Department news – and a party

It’s definitely summer, but this weird academic year isn’t over yet. And there’s still lots of stuff from the department and beyond to enjoy and learn from.

DATE FOR YOUR DIARY: Friday 10 July 7pm – end of term party! Not to be deterred by events, we’re moving our annual end of term party from Keynes library to the glorious online social world. And, of course, there’ll be a QUIZ, so make sure to be there with your art historical thinking caps on. Details and a link soon. (And if anyone reading this has experience with running online pub quizes and wouldn’t mind having their brains picked, please please do get in touch:

But meanwhile, there are several excellent research events to attend.

The Centre for Museum Cultures has organised two super-relevant online events over the rest of term:

On 30 June, 6pm, a live online event will feature the artist group Blast Theory, who, with unbelievable prescience, were artists in residence at the WHO and developed a fascinating piece in 2018 on pandemics, contagion, public health and politics.

And on Thursday 2 July, 6pm, again live online, will be a symposium on Museums in Wartime. A panel with three curators (from Historic England, the V&A and the National Gallery) will discuss how their institutions have responded to crisis during wartime, and what lessons might be learned by museums today.

More details and links for registration here.

The final paper in the explosively popular online Murray Seminars in Medieval and Renaissance Art is happening on 7 July 4.50pm. Gabriele Neher will be giving a paper entitled: Back to Brescia: the self-fashioning of a Renaissance border town in Ferramola’s ‘Tournament in Piazza Maggiore’. If you would like to attend this or other seminars in the series, please write to with the words ‘SUBSCRIBE MURRAY’ in the subject-line.

Copyright Victoria and Albert Museum

In past blogs, I’ve drawn attention to the amazing year-long Insiders-Outsiders festival of events paying tribute to the contributions to British culture made by refugees from Nazi Europe. The leading light of the festival has been Monica Bohm-Duchen, Associate Lecturer in the department. Originally scheduled to wrap up in March 2020, the festival’s continued on online during Refugee week earlier in June. You can explore the online legacy of the festival here.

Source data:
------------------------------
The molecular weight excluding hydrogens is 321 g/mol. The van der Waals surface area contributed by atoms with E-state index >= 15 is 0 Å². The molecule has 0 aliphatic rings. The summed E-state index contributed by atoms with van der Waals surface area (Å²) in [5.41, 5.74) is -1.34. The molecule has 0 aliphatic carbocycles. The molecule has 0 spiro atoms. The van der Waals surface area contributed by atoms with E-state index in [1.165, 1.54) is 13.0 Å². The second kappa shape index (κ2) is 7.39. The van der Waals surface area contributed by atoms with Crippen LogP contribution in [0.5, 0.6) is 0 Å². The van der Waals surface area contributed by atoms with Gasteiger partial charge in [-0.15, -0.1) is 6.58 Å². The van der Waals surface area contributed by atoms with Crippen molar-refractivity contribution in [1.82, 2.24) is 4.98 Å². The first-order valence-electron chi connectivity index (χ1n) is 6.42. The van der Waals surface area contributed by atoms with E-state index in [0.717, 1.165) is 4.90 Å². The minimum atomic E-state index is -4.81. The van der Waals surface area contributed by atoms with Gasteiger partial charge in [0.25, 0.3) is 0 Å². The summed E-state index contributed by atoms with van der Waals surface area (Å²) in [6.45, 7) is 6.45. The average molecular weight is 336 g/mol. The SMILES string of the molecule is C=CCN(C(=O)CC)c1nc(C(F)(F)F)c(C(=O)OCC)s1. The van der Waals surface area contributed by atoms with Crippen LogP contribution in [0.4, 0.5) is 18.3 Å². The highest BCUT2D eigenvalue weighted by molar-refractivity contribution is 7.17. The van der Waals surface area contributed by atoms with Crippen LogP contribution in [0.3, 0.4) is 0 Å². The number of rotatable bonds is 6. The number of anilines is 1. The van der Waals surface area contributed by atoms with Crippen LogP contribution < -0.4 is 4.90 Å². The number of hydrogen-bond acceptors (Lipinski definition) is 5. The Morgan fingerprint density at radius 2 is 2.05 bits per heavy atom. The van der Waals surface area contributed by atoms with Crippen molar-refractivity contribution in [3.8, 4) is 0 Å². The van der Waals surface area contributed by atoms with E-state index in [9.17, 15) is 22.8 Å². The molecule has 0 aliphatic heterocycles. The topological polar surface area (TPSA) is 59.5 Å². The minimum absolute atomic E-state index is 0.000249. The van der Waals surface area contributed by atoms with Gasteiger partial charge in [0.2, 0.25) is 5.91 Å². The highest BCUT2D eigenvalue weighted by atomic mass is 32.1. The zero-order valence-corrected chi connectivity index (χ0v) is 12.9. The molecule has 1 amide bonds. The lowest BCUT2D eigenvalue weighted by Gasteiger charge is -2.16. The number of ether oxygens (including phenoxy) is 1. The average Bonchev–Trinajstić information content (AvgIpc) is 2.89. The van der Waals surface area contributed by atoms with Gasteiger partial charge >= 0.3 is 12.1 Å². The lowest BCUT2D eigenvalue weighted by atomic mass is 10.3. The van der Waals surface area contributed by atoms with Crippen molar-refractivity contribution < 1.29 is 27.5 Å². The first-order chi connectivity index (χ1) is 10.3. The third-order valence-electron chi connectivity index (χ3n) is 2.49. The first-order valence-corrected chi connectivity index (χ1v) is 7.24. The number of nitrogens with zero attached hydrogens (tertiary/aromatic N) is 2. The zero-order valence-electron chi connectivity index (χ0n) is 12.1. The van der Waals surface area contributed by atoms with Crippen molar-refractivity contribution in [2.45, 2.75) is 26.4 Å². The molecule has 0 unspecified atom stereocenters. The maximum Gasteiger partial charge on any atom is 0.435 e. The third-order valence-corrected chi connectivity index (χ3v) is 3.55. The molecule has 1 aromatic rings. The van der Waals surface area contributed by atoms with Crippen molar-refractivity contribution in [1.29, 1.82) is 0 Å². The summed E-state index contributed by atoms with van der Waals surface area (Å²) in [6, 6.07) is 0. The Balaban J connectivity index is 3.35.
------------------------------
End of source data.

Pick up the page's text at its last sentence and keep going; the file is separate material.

Finally, a reminder that there’s one day left to apply for a Wallace Studentship for students studying any of our MA programmes in the department. There are two awards, covering fees and including a stipend, for full-time students in 2020-21. These are generously funded by Graham and Denise Wallace, and are aimed at excellent students who would not be able to study without financial support. Deadline for applications is June 26, 2pm.


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Statues, activism and the legacy of slavery and colonialism

A month ago, George Floyd was murdered by policemen in Minneapolis and the protests for racial justice are continuing worldwide. Statues of men involved in slavery and colonialism have again become a focus of anger and activism from Bristol to Oxford and London, and now the American South. Annie Coombes, Professor of Material and Visual Culture in the department, has been breaking new ground for decades in her work on monuments and memorials in colonial and postcolonial contexts. She’s written a special post for Birkbeck Comments blog, which I’ve also included in this blog below. You will also be interested in the Birkbeck Comments post by our colleague in Cultures and Languages, Carmen Fracchia, on racial violence and otherness in 15th and 16th-century Spanish art.

Annie’s is the first of a series of blog posts over the remaining weeks of the term, by both staff and students, which bring personal angles and professional expertise together to explore how a critical art history can contribute to the moment we’re in. The posts will provoke and stimulate, and will include links and references allowing you to pursue the themes raised further. Thank you in advance to all contributors.

We are also delighted to announce that we have made an enriching and timely change to the option modules being offered in 2020-21 on MA History of Art and MA Museum Cultures. Students will be able to take Sarah Thomas’s option, ‘Slavery and its Cultural Legacies’ in the Autumn term. This, along with the options taught by Sean Willcock (‘Violence and Visual Culture in the Long Nineteenth Century’, Autumn term) and Annie Coombes (‘Curating Difficult Histories: Museums, Exhibitions, Art Activism’, Summer term) will allow students to explore and engage in current research on the intersections between activism, the history of slavery and colonialism, art history and museum cultures. This is all part of a larger ongoing project in our department and throughout the School of Arts to decolonize the curriculum.